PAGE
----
by Victoria and Tim Etchells
Queen Elizabeth Hall, Southbank Centre
They are 16 performers whose ages range between 8 and 14. They mostly speak in unison, but occasionally in small subgroups, or individually into a microphone. They speak in Dutch, and their words in English are projected onto a blackboard over their heads as they speak. For the most part, the words they say are formed into sentences that have the structure ‘You [something] us’, as in ‘You dress us’ or ‘You feed us’ or ‘You tell us when to sit and when to stand’.
This is the scenario. It’s one in which the possibilities for the precarious, funny, obvious, and unexpected are all bubbling at the surface from the beginning. And the words that are to be spoken have been prepared long before we encounter them. They have been prepared by an adult, Tim Etchells, an expert on theatre, a writer. And systematically, exhaustively, this range of possibility, present from the beginning, is played out. Nothing happens to change the structure of the event: the simple fact of young performers speaking these kinds of sentences written by someone who knows his craft. Nothing happens which is not an exploration of what is apparent from the outset. But as the structure explores itself, I find that my own thoughts about what I am watching change significantly, that the categories that I think I would use to describe it start to break down and become inoperable.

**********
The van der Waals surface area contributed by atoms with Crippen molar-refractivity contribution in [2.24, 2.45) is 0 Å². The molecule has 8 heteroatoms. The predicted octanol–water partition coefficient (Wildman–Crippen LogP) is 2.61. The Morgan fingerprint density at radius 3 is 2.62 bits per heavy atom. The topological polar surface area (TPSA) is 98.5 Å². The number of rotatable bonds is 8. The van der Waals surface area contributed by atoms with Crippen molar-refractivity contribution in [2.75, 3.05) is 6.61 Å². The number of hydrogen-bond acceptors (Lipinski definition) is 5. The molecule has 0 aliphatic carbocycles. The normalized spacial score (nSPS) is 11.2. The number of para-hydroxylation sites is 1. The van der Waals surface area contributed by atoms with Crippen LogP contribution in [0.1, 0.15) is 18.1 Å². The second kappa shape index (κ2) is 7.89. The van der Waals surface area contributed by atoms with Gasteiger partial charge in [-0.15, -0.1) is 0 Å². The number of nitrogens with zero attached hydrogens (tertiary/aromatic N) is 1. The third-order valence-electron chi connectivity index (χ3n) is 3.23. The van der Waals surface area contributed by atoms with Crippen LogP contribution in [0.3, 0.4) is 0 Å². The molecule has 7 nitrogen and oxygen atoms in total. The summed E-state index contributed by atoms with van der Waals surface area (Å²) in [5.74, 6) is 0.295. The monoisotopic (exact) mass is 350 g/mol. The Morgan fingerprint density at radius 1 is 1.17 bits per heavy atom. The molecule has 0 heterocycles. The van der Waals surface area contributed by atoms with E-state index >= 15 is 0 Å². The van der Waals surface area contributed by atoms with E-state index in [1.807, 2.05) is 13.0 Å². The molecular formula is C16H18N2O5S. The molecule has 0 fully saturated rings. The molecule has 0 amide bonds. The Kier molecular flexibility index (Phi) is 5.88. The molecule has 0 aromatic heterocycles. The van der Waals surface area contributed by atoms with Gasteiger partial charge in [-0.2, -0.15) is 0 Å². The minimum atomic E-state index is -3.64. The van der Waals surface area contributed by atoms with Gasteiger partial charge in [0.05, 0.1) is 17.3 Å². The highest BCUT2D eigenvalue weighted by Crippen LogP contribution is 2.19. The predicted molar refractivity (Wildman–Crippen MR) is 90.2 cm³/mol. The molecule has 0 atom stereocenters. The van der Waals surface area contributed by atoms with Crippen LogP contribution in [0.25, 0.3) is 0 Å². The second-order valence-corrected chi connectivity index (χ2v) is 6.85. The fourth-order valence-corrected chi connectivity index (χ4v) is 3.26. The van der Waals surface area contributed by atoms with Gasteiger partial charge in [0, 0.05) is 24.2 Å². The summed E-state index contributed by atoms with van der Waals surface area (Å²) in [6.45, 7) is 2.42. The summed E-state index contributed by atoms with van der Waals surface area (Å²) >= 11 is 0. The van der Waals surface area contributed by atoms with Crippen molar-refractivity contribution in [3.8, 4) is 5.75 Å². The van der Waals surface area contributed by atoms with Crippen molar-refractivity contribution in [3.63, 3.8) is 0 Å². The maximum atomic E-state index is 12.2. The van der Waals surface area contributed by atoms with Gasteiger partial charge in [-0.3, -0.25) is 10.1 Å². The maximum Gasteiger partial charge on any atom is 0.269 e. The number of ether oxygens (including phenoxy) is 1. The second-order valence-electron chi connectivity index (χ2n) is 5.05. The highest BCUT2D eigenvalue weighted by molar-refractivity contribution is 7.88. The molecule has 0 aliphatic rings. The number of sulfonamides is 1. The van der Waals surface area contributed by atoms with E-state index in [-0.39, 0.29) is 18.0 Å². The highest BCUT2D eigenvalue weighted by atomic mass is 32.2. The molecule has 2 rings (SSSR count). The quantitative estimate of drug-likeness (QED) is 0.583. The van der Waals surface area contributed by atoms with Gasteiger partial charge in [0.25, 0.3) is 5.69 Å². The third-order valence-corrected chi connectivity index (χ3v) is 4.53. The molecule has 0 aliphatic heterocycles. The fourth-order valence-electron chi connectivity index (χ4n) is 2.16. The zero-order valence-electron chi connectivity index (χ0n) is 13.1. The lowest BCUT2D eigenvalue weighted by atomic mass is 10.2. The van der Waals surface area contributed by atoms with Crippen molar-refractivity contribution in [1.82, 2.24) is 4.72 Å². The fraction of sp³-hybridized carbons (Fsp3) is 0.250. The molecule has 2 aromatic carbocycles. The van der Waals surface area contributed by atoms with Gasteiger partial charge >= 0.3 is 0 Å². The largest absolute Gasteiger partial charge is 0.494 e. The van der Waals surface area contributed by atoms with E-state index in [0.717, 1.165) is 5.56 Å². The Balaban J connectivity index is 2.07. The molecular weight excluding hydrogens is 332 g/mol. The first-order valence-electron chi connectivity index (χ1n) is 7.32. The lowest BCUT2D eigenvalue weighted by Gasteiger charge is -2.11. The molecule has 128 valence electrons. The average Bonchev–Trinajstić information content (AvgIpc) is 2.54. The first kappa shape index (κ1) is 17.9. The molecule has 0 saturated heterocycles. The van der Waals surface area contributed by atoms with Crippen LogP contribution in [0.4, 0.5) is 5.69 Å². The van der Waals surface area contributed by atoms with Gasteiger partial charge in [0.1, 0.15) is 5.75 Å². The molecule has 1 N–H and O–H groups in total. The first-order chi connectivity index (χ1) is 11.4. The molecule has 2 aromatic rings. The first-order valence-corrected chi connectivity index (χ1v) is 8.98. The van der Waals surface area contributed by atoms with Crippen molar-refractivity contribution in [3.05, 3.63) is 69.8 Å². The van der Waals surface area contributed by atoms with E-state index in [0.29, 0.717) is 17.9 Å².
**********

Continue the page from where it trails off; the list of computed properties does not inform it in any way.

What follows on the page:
It begins with a tone of accusation. The children speak in unison, reflecting the totality of the extent to which young people’s lives are out of their control. But it’s a totality which overreaches itself. As the list of information that is required of them goes on, it becomes absurdly impossible: the knowledge of right and wrong, the delicacies of every social situation, the history of the world and all of scientific discovery. How do they ever learn all this? How do any of us ever learn all this? Just when I think that this is an incredibly adult thing of which to be aware, the text adopts this adult perspective, with the speakers describing the things that ‘we’ think about ‘them’, our backwards-looking thoughts that have nothing to do with the reality of childhood.
So the text keeps shifting, always one step ahead of me, anticipating any question I think of about what I am watching. I reflect on the challenge of the performance task, the memorisation required – and the text becomes exaggeratedly virtuosic, spilling off into elaborately long constructions and bravado displays of wordplay. I think about the taboos about what children should and shouldn’t think – and the text becomes peppered with obscenities, with bigotries, the petty prejudices and hypocritical judgements of the ‘adult’ world. I think about the theatricality of the situation – and the performers say, ‘You give us words to memorise. You make us stand in lines. You tell us that an actor is only a parrot saying words he cannot understand.’